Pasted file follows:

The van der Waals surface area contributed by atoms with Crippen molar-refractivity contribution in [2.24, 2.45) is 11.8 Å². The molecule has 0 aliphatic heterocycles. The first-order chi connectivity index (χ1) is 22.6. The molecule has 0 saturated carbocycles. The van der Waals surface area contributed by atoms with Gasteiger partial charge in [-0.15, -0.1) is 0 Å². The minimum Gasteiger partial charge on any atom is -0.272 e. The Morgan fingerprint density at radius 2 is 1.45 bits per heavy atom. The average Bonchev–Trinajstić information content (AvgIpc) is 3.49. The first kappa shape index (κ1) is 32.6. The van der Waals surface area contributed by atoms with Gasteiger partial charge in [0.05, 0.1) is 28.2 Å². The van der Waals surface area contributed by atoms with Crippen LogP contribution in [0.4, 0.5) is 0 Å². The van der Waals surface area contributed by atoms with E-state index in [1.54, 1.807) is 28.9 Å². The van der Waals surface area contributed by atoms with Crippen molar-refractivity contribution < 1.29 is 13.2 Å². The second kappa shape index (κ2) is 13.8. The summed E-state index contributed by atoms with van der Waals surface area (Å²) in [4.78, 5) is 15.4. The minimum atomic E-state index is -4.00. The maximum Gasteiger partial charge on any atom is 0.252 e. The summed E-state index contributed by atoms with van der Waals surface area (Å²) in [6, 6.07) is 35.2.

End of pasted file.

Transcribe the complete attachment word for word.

The van der Waals surface area contributed by atoms with Crippen molar-refractivity contribution in [2.24, 2.45) is 11.8 Å². The molecule has 0 aliphatic heterocycles. The first-order chi connectivity index (χ1) is 22.6. The molecule has 0 saturated carbocycles. The van der Waals surface area contributed by atoms with Gasteiger partial charge in [-0.15, -0.1) is 0 Å². The minimum Gasteiger partial charge on any atom is -0.272 e. The Morgan fingerprint density at radius 2 is 1.45 bits per heavy atom. The average Bonchev–Trinajstić information content (AvgIpc) is 3.49. The first kappa shape index (κ1) is 32.6. The van der Waals surface area contributed by atoms with Gasteiger partial charge in [0.05, 0.1) is 28.2 Å². The van der Waals surface area contributed by atoms with Crippen LogP contribution in [0.4, 0.5) is 0 Å². The van der Waals surface area contributed by atoms with E-state index in [1.54, 1.807) is 28.9 Å². The van der Waals surface area contributed by atoms with Crippen molar-refractivity contribution < 1.29 is 13.2 Å². The second kappa shape index (κ2) is 13.8. The summed E-state index contributed by atoms with van der Waals surface area (Å²) in [4.78, 5) is 15.4. The minimum atomic E-state index is -4.00. The maximum Gasteiger partial charge on any atom is 0.252 e. The summed E-state index contributed by atoms with van der Waals surface area (Å²) in [6, 6.07) is 35.2.